Elking Hand: Park Rangers Rescue Elk Trapped In Plastic Tarp By Antlers
A distressed elk trapped in a sheet of plastic by its antlers was freed by kind-hearted park rangers.
Officials say the stricken creature could have drowned from water trapped in the tarpaulin if it had not been cut free.
Footage of the rescue shows the ragged-looking elk with one antler piercing a blue plastic sheet.
A corner of the tarpaulin is stretched across the animal’s snout with water from a ditch apparently trapped inside.
The Northeast (NE) Region of Colorado Parks and Wildlife (CPW) said the elk was rescued on the west side of the municipality of Loveland, in Larimer County, in the US state of Colorado, on 4th April.
CPW officials said the young bull elk was tangled up in tarpaulin and was stuck in a ditch in distress.
The plastic covering was so twisted around the animal’s nose and antler that the CPW rangers had to cut it with a knife on the end of a pole.
Rangers first helped the elk to breathe by cutting the tarpaulin from its nose and mouth before removing the rest of the covering.
The CPW NE Region shared footage of the entangled elk with the message: “Monday on the west side of Loveland, wildlife officers rescued this young bull elk that was entangled in a tarp and stuck in a ditch.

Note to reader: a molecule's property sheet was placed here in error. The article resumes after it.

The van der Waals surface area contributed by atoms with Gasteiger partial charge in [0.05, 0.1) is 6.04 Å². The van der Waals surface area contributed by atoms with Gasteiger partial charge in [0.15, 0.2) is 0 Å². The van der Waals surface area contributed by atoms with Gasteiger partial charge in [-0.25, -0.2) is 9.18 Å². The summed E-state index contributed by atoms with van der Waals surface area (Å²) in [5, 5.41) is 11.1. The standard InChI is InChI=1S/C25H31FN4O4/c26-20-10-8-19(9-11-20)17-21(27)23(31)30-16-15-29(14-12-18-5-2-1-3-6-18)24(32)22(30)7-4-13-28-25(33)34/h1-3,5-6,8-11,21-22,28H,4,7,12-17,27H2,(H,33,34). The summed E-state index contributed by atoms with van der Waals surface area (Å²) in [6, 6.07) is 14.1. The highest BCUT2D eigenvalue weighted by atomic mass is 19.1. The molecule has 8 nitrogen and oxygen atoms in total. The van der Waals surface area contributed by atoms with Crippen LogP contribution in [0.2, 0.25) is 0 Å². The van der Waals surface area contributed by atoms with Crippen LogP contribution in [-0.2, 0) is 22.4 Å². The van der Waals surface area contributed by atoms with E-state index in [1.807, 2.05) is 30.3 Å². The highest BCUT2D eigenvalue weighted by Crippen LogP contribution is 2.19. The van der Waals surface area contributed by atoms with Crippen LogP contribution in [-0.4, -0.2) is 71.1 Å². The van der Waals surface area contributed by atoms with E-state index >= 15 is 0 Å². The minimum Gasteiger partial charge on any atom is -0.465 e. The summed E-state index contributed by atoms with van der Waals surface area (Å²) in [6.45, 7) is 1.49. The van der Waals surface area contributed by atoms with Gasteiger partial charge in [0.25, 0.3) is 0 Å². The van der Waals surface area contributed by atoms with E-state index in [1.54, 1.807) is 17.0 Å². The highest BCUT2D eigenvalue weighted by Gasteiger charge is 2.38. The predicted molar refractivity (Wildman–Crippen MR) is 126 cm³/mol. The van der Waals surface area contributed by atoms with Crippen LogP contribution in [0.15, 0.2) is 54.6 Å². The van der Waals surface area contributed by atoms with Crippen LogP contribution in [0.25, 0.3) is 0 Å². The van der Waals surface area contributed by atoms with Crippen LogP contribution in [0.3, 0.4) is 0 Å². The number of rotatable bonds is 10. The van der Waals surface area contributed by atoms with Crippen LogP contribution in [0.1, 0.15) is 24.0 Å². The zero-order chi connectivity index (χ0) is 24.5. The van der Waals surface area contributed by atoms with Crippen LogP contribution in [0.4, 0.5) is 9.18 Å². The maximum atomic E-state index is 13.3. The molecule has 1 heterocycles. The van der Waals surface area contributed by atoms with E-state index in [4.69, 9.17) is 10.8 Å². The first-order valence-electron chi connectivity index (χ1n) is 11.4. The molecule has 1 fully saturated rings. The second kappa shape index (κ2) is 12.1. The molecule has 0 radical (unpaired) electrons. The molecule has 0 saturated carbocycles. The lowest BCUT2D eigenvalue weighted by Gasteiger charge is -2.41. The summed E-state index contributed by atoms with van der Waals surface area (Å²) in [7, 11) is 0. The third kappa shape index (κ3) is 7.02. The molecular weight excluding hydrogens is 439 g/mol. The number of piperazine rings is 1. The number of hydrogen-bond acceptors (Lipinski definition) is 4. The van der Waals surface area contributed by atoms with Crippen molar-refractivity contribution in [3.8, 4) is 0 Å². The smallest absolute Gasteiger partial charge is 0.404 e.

“The tarp was so twisted that wildlife officers ended up cutting it with a knife on a pole near his face to relieve his nose & mouth.
“When the elk pulled against the tarp it would just cinch up around his muzzle. If you listen closely on this video you can hear him blowing bubbles in the water (and potentially inhaling it).”
The CPW added: “But it all worked out and wildlife officers were able to cut him free.
“They noted that the elk would be just fine and were thankful of the resident who reported it so they could free it.”
The elk (Cervus Canadensis), is one of the largest species within the deer family and one of the largest terrestrial mammals in North America and in high mountains of Central Asia.
It is categorized by the International Union for Conservation of Nature as a species of least concern, meaning the species is plentiful in the wild.